The rheumy-eyed priests watch impassively as raucous boys play marbles in the pillared courtyard of a temple in Ahmedabad. The ash-smeared old men don’t say a word about the adolescent antics; they barely seem to breathe as they recline on a bench. They could be 80 or 100 or as old as Kala Ramji Mandir itself — a 350-year-old structure painted with vegetable dyes in a fading shade of verdigris. Both priests and temple exude the mellow ambience of a bygone era that pervades the pols in the city’s old quarter.
Marvels of urban traditional architecture - now threatened by development - Ahmedabad’s 6,000 pols are self-contained neighbourhoods consisting of clusters of houses laid along narrow streets. Each has a name and a distinct identity (often related to the community and caste of the residents), and its own public courtyard, chabutara or bird feeder, and a public well. The oldest, Muharat Pol, was built in the 1500s.
For almost five centuries, the pols’ network of gateways (the word ‘pol’ derives from the Sanskrit word pratoli or gate), guards’ cabins, cul-de-sacs and secret passages kept its residents safe during riots, wars and periods of social unrest. But a more recent threat is less easily overcome: carved wooden houses are now being converted into cinderblock buildings, and charming chabutaras into makeshift, pop-hued shrines.
The Ahmedabad Municipal Corporation (AMC) in 2000 started to place name plaques at the entrance to the pols to raise awareness about this architectural tradition among residents and visitors. It also conducts daily heritage walks since 1997 to showcase the art and culture of these unique neighbourhoods.
At Kavi Dalpatram Chowk, a sculpture of the Gujarati poet, after whom the public square is named, contemplates a tulsi plant across the street. A reproduction façade marks the spot where his house stood in the 19th century. Then, as now, animals and birds were integral to the daily life of residents. A well-preserved 100-year-old chabutara, with a granary cleverly built into its base, attracts the descendants of the pigeons the poet perhaps fed. The exterior walls of some buildings contain high niches, rimmed with stucco moulding, in which parrots nest. In the porches of temples, squirrels swing on tin feeding trays.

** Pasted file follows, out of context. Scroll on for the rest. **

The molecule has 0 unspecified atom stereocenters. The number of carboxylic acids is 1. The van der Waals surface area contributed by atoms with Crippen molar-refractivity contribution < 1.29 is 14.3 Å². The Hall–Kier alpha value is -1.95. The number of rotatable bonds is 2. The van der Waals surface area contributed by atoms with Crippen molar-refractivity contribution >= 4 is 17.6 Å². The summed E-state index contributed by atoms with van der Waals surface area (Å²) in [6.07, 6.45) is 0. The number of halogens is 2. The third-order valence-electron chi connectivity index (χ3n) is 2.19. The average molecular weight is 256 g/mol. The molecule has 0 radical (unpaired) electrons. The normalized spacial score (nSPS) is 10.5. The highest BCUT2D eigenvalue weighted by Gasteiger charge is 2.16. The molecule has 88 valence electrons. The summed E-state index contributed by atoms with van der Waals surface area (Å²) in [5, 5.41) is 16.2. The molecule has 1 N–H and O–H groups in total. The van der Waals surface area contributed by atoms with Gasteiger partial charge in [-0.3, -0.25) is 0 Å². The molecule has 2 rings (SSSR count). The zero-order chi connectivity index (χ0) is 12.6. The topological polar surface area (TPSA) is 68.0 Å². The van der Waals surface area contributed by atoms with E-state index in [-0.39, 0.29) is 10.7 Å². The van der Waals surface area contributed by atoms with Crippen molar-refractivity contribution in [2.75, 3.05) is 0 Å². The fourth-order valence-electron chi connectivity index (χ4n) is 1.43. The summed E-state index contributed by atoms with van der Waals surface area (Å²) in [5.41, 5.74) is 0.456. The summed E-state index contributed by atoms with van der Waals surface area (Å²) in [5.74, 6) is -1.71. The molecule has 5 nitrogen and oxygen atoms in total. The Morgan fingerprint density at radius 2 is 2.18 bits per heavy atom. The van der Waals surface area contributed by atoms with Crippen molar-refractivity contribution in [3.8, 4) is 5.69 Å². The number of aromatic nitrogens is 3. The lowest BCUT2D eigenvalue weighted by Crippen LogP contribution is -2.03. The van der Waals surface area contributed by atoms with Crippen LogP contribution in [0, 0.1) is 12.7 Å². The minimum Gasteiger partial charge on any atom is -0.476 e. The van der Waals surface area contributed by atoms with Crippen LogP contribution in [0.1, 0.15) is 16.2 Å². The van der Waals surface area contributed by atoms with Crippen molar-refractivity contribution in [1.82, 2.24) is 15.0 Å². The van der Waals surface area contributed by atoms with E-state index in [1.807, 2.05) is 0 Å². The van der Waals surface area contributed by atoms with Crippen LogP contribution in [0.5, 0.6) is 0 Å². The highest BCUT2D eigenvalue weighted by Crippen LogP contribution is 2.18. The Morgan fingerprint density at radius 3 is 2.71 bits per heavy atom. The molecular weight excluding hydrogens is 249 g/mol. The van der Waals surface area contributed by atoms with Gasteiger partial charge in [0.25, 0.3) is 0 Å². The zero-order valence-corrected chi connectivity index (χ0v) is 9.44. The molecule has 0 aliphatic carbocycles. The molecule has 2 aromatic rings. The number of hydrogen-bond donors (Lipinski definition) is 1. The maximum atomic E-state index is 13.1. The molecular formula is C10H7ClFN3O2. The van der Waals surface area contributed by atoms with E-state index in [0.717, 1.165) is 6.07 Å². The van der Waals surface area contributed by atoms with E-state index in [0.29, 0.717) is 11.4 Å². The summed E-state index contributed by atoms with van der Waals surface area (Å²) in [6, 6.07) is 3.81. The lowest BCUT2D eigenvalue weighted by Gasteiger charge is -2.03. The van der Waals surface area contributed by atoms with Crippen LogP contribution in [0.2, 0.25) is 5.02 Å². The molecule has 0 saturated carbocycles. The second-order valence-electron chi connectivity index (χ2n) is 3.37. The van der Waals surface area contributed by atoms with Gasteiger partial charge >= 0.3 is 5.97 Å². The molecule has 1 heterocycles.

The pols’ temples are spare in size but ornate in design, and each has its own secrets and treasures. At one Jain temple, Queen Elizabeth, playing a sitar, is ensconced above a lintel, while lions lounge on either side of her. Another, the Jagvallabh Mandir, has its sanctum sanctorum in the basement; the 700-year-old marble idols of Tirthankaras, adorned with pure diamonds and rubies, were brought from the holy site of Palitana in Saurashtra. In the temple’s backyard, a 400-year-old tank is still filled with rainwater collected from the roof and conveyed by pipes to the underground cistern.
The houses in the pols are typically compact and low-ceilinged, but some are prodigal of rooms as well as open space. Almost a century old, JaiSinghbhai no Haveli requires renovation, and cobwebs strangle an old-fashioned water pump at its entrance. But the decrepit air accentuates the grandeur of its 40 rooms and the romance of aerial bridges between structural wings. The 180-year-old Harkunvar Shethani ni Haveli contains 60 rooms, most of which open on to interminable pillared balconies, supported by the longest carved wooden bracket in Ahmedabad.
The pols seethe with colour. Bright greens, yellows and oranges cover every pillar, plinth and spire of the Swaminarayan temple in Kalupur, built in 1822. Contrast is a cherished principle of design — a mint-green house has yellow shutters, a white house has royal blue glass windows. The stalls of Manek Chowk display polychromatic heaps of mukhva or after-dinner mouth fresheners, and the otherwise bland Shri Samvegi Upasrai Mandir has violet pillars.
The busy colour patterns are complemented by the buzz of mundane activity. “Manjula behn!” a vegetable seller cries as she negotiates a crooked street, and the customer so addressed promptly appears in a first-floor window. Elsewhere, through an open door, an old man can be seen teaching the Gujarati alphabet to a little girl in thin pigtails and thick kajal. At the book market near Fernandez Bridge, vendors starting their workday slam ledgers onto tabletops.
The sacred and the profane — religion and commerce — commingle in the pols, as seen in the reverence of shopkeepers for their livelihood and in the ubiquitous juxtaposition of shops and shrines. The clamorous, cobbled road at Fernandez Bridge leads to the Jumma Masjid and the adjacent tombs of Sultan Ahmed Shah I, who founded Ahmedabad in 1411, and his descendants. It comes as no surprise to find that Rani no Haziro, the hallowed burial site of royal ladies, now contains the city’s hotspot for trendy teens — Fashion Street.
Contact: Ahmedabad Municipal Corporation, Mahanagar Seva Sadan, Sardar Patel Bhavan, Danapith, Ahmedabad, Tel: +91-79-25391811 to 25391830, e-mail: firstname.lastname@example.org